A Neural Network Model for Stripe Formation in Primate Visual Cortex

  • Wm. Cowan
  • M. J. Zuckermann
Part of the NATO ASI Series book series (NSSA, volume 222)

Abstract

Spontaneous stripe formation occurs in many physical and biological systems1, for example, the formation of a striped pattern of ocular dominance columns on layer 4, area 17, of the visual cortex, observed in sections parallel to the surface of the cortex. The ocular dominance of a cortical neuron measures the difference in excitation of the neuron when each eye is stimulated separately. In primates it begins to develop shortly before birth. When both eyes experience a normal visual environment or are deprived of pattern vision (binocular deprivation) ocular dominance forms in parallel stripes2. This development is disturbed, however, when a single eye is deprived of pattern vision (monocular deprivation) in which case the stripes are spaced less regularly. They also thin, or ‘corrode’ into patterns with broken stripes3. These ocular dominance patterns are symptoms of changes in the strength of synaptic connections between cortical neurons and the neurons in the lateral geniculate from which they receive their input. A summary of the theory of synaptic development and an overview of experiments performed on animals with normal visual experience can be found in our previous work4,5.

Keywords

Anisotropy Retina Convolution Dinates Stim 

Preview

Unable to display preview. Download preview PDF.

Unable to display preview. Download preview PDF.

References

  1. 1.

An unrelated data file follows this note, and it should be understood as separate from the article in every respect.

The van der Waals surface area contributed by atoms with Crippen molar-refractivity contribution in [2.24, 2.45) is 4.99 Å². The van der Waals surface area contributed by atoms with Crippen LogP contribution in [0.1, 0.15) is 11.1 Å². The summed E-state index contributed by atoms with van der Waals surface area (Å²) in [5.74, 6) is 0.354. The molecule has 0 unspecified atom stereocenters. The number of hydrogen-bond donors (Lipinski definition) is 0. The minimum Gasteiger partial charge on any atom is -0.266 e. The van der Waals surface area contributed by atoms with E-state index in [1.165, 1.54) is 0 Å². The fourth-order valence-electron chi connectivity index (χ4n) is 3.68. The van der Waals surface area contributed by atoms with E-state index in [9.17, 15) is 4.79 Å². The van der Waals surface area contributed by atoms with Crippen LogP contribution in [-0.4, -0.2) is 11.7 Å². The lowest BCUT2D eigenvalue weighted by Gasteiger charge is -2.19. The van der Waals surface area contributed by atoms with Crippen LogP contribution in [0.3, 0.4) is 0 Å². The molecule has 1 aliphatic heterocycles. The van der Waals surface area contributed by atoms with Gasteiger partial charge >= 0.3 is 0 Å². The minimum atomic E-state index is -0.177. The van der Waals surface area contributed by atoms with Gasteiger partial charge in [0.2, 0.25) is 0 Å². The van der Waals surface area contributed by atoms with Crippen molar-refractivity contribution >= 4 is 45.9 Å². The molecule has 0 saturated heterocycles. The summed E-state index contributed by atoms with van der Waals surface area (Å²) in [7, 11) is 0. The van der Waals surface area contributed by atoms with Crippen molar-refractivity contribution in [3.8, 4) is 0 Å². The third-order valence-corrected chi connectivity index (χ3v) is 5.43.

J. D. Murray, “Mathematical Biology”, Springer Verlag, Berlin Heidelberg (1989), pp. 372–592.Google Scholar
  2. 2.
    S. LeVay, M. Connoly, J.D. Houde, and D.C. Essen “The Complete Pattern of Ocular Dominance Stripes in the Striate Cortex and Visual Field of the Macaque Monkey”, J. Neurosci., 5: 486 (1985).PubMedGoogle Scholar
  3. 3.
    T.N. Wiesel, Nobel Lecture, “The Postnatal Development of the Visual Cortex and the Influence of Environment”, Biosci. Reports 2: 351 (1982).CrossRefGoogle Scholar
  4. 4.
    J.R. Thomson, “Co-operative Models for Pattern Formation in Primate Visual Cortex: Simulation of Phase Behavior”, M.Sc. Thesis, McGill University, 1989;Google Scholar
  5. J.R. Thomson, Wm Cowan, M.J. Zuckermann and M. Grant in “Lectures on Thermodyanamics and Statistical Mechanics: Proceedings of the XVIII Winter Meeting on Statistical Physics” (ed. A.E. Gonzalez, M. Medina-Noyola and C. Varea), World Scientific, Singapore, (1989), pp. 38–51.Google Scholar
  6. 5.
    J.R. Thomson, Z. Zhang, Wm Cowan, M. Grant, J.A. Hertz and M.J. Zuckermann, “A Simple Model for Pattern Formation in Primate Visual Cortex in the Case of Monocular Deprivation”, Physica Scripta T33: 102 (1990).CrossRefGoogle Scholar
  7. 6.
    D.O. Hebb, “Organisation of Behavior”, John Wiley and Sons, New York (1949).Google Scholar
  8. 7.
    B.M. Dow, R.G. Vautin R. and Bauer, “The Mapping of Visual Space onto Foveal Striate Cortex in the Macaque Monkey”, J. Neurosci. 324: 221 (1982).Google Scholar
  9. 8.
    J.D. Gunton and M. Droz, M, “Introduction to the Theory of Metastable and Unstable States”, Springer Verlag, Heidelberg (1983).CrossRefGoogle Scholar
  10. 9.
    K.R. Elder and M. Grant, “Singular Perturbation Theory for Phase Front Dynamics and Pattern Selection”, J. Phys. (London) A23: L803 (1989).Google Scholar
  11. 10.
    J.R. Thomson, K.R. Elder, G. Soga, Z. Zhang, Wm Cowan, M.Grant and M.J. Zuckermann, “Neural Networks with Constrained Inputs as Models for Primate Visual Cortex”, Phys. Rev. A,(submitted).Google Scholar
  12. 11.
    W. Singer, F. Tretter and R. Vinon, “Central Gating of Developmental Plasticity in Kitten Visual Cortex”, J. Neurosci., 5: 890 (1985).Google Scholar

Copyright information

© Springer Science+Business Media New York 1991

Authors and Affiliations

  • Wm. Cowan
    • 1
  • M. J. Zuckermann
    • 2
  1. 1.Departments of Psychology and Computer ScienceUniversity of WaterlooWaterlooCanada
  2. 2.Department of PhysicsMcGill UniversityMontrealCanada

Personalised recommendations